Because of the many different languages and because trade was carried on among several different tribes, the Chinook trade jargon grew. It contained the most easily understood or most used words from all different languages. As the influx of French and English speaking people grew, so also the jargon grew. This language, or jargon, was never meant to replace a language, but merely for use in facilitating trade. Perhaps if the ethnic balance had remained the same, with some modifications, Chinook could have become the universal language of the northwest.
The native Indian language was historically an oral language, having no written form. Between 1962 and 1974, Thom Hess from the Department of Linguistics, University of Victoria, Canada, worked with Earnie Barr, Eva Jerry, Bertha McJoe, Bernice Tanewasha, and Ellen Williams, all from Muckleshoot, and succeeded in converting the oral language to a written form. Because of the efforts of this group, the Muckleshoot language will not become a forgotten language.
The tribe levies taxes on liquor which goes into general funds for members and into a fund for land acquisition. They also have a business licensing, zoning, a land-use ordinance, and water code and run a bingo operation. The tribe was denied a land claim in the Court of Claims in a suit Duwamish Indians vs. U.S. It was denied on grounds that the U.S. had no basis on which to award judgement because they had no treaty with them. However the Indian Claims Commission found that the tribe had 101,620 acres of aboriginal land valued at $86,377. On March 8, 1959 the commission ordered they be awarded that amount. As of 1975 there were 1,201.26 acres of trust land on the reservation.
The Muckleshoot Indian Tribe has acquired 96,307 acres of forest in King, Pierce and Lewis counties for just over $313 million, its largest land purchase ever.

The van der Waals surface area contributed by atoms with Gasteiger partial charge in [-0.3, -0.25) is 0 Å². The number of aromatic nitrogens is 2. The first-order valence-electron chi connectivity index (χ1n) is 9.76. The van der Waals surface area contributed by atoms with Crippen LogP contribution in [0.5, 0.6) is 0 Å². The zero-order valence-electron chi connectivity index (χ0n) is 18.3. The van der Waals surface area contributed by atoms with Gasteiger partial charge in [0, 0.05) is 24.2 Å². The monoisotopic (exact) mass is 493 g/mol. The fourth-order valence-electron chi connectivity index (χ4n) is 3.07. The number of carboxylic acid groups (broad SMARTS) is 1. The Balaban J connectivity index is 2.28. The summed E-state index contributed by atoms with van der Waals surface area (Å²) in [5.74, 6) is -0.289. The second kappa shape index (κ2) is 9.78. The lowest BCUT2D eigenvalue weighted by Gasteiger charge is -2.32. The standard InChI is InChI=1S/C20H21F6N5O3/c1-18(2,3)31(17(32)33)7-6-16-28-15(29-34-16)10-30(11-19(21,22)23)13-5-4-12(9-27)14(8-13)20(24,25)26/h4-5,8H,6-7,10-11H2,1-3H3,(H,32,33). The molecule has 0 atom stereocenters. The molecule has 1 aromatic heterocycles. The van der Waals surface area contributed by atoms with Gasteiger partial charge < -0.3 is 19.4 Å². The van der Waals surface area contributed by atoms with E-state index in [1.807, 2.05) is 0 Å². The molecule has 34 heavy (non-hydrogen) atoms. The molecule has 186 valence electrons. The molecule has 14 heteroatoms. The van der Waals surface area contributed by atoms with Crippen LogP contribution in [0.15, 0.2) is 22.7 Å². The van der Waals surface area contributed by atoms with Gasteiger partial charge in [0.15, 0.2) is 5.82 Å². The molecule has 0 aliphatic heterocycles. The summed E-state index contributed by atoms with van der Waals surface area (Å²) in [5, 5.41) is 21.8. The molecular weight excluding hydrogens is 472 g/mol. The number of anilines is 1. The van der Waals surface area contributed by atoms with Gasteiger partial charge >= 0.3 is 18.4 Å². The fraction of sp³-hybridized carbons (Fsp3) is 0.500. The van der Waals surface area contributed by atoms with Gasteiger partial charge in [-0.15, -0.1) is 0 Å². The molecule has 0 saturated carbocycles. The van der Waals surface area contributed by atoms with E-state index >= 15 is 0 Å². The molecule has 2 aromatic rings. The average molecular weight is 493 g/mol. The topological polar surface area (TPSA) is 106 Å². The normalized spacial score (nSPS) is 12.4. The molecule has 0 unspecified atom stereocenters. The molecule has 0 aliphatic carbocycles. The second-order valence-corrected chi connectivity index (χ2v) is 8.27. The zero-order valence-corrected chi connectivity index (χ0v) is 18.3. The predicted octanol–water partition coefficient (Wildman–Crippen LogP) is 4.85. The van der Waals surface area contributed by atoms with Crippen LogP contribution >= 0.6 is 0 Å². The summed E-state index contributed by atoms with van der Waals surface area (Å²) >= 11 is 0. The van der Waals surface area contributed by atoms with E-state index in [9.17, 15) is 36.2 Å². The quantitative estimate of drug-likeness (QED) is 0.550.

The transaction has both economic and cultural importance for the tribe, which bought the land from a partnership run by Boston-based investment manager Hancock Natural Resource Group
“This acquisition is another important step toward the Tribe’s goals of increasing our land base, reacquiring portions of our homeland and diversifying our economy,” said Muckleshoot Tribal Council Chairwoman Virginia Cross in a statement.
Cross said the Muckleshoots will manage the land “for the primary purpose of long-term sustainable timber harvest, while preserving natural values including fish and wildlife habitat, plant resources and areas of cultural importance.
The Muckleshoots, with 2,317 tribal members, have been successful in diversifying its assets beyond its 3,860-acre reservation and its Auburn casino, considered one of the top three tribal casinos in the state.
The tribe has invested in the Four Seasons Hotel and Residences in downtown Seattle. In 2007, it paid $62.5 million for the Salish Lodge & Spa overlooking Snoqualmie Falls, which hotel experts say still holds the price-per-room record in the Seattle area.
In recording the land sales, the tribe notified King County officials it plans to continue using the forestland for timber production.
The city of Auburn has a population of 73,000. King County is the largest and most populated county within the state of Washington.
They are the descendants of various tribal groups, which included the Duwamish, Skopamish, Smulkamish, Stkamish, Tkwakwamish, Yilalkoamish, and Snoqualmie tribes.
The Muckleshoot constitution, adopted in 1936 and ratified in 1941, determined that the tribe would be governed by a Muckleshoot Tribal Council of nine elected members. This Council is subject, in turn, to a General Council, consisting of all members of the tribe.